Thursday, March 29, 2012

None of My Board Games Would Play With Me

By the time I was nine, I was pretty frustrated regarding my failed attempts to get into books. I’m not talking about a level of interest here. I read everything that I could get my hands on and loved it. But what I was looking for was to literally get into the books – in the classic vein of The Neverending Story (or The Pagemaster, for all you Macaulay Culkin fans out there). I could create all these worlds in my mind, but I wanted to physically go to them, at least for a little while. And all my attempts had failed.

I decided to try to go in the other direction. Maybe I could get the book to come out into my world. But try as I might, I could not induce those characters to walk out of their pages.

Maybe my medium was wrong. As much as I loved books, maybe they were not the fastest way to get to world-melding. Board games! That’s what I would try. It had certainly worked out for those kids in Jumangi. (At that point, it didn’t really matter to me that it hadn’t worked out particularly well. The moral of the story was a little bit lost behind the epic coolness of the game coming to life.)

But, none of my board games seemed inclined to play.

Then Jumangi, the movie, came out. I was so excited when we got that VHS, that as I squeezed next to my sister in that big La-Z-Boy, I upended my entire bowl of Velveeta into our laps. Still, even the loss of my delicious mac and cheese wasn’t enough to dim my thrill.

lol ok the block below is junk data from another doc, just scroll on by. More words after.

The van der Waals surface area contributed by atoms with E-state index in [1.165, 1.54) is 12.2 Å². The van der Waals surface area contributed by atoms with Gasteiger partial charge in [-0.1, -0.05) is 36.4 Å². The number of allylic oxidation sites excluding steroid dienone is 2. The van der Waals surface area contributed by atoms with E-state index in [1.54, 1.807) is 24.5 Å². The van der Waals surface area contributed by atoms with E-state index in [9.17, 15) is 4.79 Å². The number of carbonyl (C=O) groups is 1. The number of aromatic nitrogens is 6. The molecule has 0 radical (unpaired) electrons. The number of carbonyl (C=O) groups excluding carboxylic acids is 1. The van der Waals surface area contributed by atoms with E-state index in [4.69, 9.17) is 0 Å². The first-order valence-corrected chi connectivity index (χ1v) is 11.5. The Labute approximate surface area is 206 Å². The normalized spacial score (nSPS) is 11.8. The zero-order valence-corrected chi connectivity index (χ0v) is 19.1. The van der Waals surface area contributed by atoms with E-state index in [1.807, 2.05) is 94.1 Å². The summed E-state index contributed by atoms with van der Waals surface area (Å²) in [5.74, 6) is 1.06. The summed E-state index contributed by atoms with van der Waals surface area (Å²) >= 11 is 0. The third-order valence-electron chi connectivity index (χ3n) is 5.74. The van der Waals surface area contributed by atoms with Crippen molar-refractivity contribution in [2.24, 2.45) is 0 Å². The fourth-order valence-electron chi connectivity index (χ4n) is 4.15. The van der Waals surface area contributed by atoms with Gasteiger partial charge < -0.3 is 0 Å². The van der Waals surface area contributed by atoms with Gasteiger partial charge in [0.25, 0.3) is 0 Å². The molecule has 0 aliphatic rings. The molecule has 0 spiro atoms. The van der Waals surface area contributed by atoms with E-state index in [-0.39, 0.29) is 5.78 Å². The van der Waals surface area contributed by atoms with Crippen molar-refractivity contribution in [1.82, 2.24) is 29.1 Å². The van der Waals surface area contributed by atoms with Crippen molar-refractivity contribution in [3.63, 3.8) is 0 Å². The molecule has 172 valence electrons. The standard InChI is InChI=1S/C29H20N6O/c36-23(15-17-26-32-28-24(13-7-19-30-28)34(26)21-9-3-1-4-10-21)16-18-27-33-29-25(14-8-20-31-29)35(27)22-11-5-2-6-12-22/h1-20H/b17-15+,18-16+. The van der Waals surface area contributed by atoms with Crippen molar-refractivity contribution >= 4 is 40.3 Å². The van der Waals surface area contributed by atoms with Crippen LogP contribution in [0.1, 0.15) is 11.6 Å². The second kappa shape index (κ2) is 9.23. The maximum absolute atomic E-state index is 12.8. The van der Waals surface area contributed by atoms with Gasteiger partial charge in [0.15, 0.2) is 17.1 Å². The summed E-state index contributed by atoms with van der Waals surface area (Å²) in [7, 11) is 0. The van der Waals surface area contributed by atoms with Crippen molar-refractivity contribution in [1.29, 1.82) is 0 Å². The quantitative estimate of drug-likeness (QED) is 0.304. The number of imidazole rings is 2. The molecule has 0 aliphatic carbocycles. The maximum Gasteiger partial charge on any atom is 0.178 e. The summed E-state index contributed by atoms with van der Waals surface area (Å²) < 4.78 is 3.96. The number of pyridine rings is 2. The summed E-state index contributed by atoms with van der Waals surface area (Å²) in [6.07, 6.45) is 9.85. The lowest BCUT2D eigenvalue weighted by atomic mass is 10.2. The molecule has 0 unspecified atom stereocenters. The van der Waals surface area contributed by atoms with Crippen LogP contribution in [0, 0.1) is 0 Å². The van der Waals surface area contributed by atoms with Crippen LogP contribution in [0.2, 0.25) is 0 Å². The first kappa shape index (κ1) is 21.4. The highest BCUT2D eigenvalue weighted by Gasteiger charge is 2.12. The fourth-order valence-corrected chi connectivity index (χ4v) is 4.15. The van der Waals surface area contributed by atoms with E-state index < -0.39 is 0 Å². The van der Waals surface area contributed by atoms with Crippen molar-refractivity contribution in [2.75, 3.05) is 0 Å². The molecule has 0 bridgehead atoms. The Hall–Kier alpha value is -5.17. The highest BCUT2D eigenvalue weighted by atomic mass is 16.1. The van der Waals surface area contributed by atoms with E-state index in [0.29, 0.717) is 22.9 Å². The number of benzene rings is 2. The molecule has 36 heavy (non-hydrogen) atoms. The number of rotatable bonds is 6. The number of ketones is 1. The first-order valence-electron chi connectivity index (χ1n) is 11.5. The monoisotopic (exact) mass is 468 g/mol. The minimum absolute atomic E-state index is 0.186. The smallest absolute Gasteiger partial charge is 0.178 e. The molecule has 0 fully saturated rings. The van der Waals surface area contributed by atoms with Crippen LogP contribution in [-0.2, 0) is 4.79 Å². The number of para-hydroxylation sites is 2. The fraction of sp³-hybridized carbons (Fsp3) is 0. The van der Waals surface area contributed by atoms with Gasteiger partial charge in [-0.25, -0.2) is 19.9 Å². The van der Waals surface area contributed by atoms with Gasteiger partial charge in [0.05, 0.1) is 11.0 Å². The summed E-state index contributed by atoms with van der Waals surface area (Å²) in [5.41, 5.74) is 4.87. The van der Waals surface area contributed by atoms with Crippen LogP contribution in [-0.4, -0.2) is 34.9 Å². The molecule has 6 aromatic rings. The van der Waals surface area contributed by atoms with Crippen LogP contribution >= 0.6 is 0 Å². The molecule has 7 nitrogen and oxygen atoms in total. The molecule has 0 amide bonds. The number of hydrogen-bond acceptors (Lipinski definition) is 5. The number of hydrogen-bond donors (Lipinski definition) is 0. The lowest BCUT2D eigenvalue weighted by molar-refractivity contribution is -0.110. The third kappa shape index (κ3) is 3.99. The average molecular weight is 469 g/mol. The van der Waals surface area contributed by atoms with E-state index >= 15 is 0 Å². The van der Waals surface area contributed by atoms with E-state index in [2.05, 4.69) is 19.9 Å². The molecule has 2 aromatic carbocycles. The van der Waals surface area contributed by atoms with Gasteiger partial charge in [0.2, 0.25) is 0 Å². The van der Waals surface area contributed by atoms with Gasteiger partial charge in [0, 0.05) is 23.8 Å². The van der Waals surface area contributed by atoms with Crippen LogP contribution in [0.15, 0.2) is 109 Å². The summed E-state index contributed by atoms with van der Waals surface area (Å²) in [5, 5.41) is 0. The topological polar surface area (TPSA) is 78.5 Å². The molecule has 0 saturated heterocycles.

As I sat there, watching the action unfold on screen, I realized something new. I might be able to get into the board game. This wasn’t something I’d thought about. And it was awesome.

So, I asked for the Jumangi board game for Christmas. It seemed to make more sense to me to go with a game I knew had a history of working than to try to jump into one that didn’t have such a track record. But if this worked, Candy Land was totally next. Then Chutes and Ladders. Probably not Monopoly though. I wanted to get into a game, sure. But I wasn’t looking to spend eternity in there and that was generally how long it took to finish a round of Monopoly.

When I opened up the game Christmas morning, I was beside myself. I wanted to play right away. I dragged my sister over to the table and set it up. She was excited too… first.

Just to make sure that I would get out of the game if I got sucked in (did I want adventure? Sure. But, like I said, not looking for a life sentence), I made her promise – multiple times – that she would keep playing no matter what. I didn’t notice the fear rising in her face as I promised, repeatedly, that I too would keep playing if she got sucked in. No fear! Regardless of what came out of the board, I would not, ever, stop playing until she came back.

My fervent conviction finally convinced her that it was a real threat that she would be stuck in the game for some time. And, with the wisdom of her all her seven years, she decided that maybe this wasn’t the game for her.

The real moral of this story is that I’m still looking for someone with whom to test out my theory.

So, anyone up for a game of Jumangi?

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